Don’t rush off to Starbucks just yet. While these findings are intriguing, they don’t prove cause and effect. The study was small and it wasn’t a randomized controlled trial, the gold standard of scientific evidence.
Even so, there are other data to support coffee’s potential to temper physical pain. Previous research has reported that consuming caffeine prior to exercise can diminish muscle pain during aerobic and strength exercise.
Even if your morning cup of java doesn’t help you cope with pain, it may have other upsides. It can make you feel more alert and help you work out harder at the gym.
When it comes to health, the most promising evidence for coffee drinking relates to type 2 diabetes. Numerous studies suggest that drinking four to six cups of coffee each day lowers the odds of developing the disease.
Coffee drinking has also been linked to protection from gallstones, asthma, stroke, liver cancer, Parkinson’s disease and Alzheimer’s.
Some of coffee’s benefits are linked to its antioxidants found in both caffeinated and decaffeinated coffee. Coffee’s antioxidants are thought to dampen inflammation in the body, protect the liver from carcinogens and improve how the body uses insulin, the hormone that clears sugar from the bloodstream.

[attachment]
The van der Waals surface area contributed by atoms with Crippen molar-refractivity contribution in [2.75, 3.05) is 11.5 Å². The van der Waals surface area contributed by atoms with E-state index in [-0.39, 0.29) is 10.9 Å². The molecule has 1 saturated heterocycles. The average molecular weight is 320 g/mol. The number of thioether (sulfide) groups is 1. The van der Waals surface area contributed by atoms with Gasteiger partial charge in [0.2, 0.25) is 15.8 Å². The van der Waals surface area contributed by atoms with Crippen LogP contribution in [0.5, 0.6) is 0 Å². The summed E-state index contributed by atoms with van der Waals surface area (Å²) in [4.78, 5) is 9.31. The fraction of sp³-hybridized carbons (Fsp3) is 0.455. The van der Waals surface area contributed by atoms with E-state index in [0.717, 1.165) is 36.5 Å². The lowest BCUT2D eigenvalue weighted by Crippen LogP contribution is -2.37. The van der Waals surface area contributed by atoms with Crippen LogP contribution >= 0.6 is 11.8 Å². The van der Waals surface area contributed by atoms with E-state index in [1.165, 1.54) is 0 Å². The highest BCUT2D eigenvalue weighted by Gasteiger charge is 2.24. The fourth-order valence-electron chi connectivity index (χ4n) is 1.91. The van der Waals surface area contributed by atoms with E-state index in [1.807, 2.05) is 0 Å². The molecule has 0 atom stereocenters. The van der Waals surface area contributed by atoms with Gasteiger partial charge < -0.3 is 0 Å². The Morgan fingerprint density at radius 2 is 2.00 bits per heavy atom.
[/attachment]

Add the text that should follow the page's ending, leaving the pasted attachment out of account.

Coffee also contains magnesium, a mineral linked to blood-sugar regulation. Caffeine is also thought to exert certain health benefits.
But coffee isn’t for everyone. If you have heartburn or reflux disease (GERD), your morning brew – regular and decaf – can bring on symptoms.
If you’re pregnant, drinking too much coffee could increase the risk of miscarriage. That’s why Health Canada advises women of childbearing age to consume no more than 300 milligrams of caffeine per day, the amount found in roughly two eight-ounce cups of coffee.
It’s also prudent to limit your caffeine intake if you have low bone density or osteoporosis. Consuming more than 450 milligrams of caffeine a day can rob your bones of calcium if your diet’s lacking the mineral.
It’s also prudent to cut back on caffeine if you have high blood pressure or insomnia.
For the rest of us, drinking coffee in moderation may do more good than harm. For most healthy adults, a daily intake of 400 milligrams of caffeine – about three eight-ounce cups of coffee – is not associated with any adverse effects. (Some people, however, are sensitive to caffeine’s side effects such as irritability, sleep disturbances and headache.)
Keep your coffee simple. Black coffee and coffee with a splash of milk won’t break your diet. But a regular intake of high fat, sugary coffee drinks add more calories than you might think. Perhaps it’s time to downsize that large double-double (230 calories).
That morning cup of coffee can be good for you - The Globe and Mail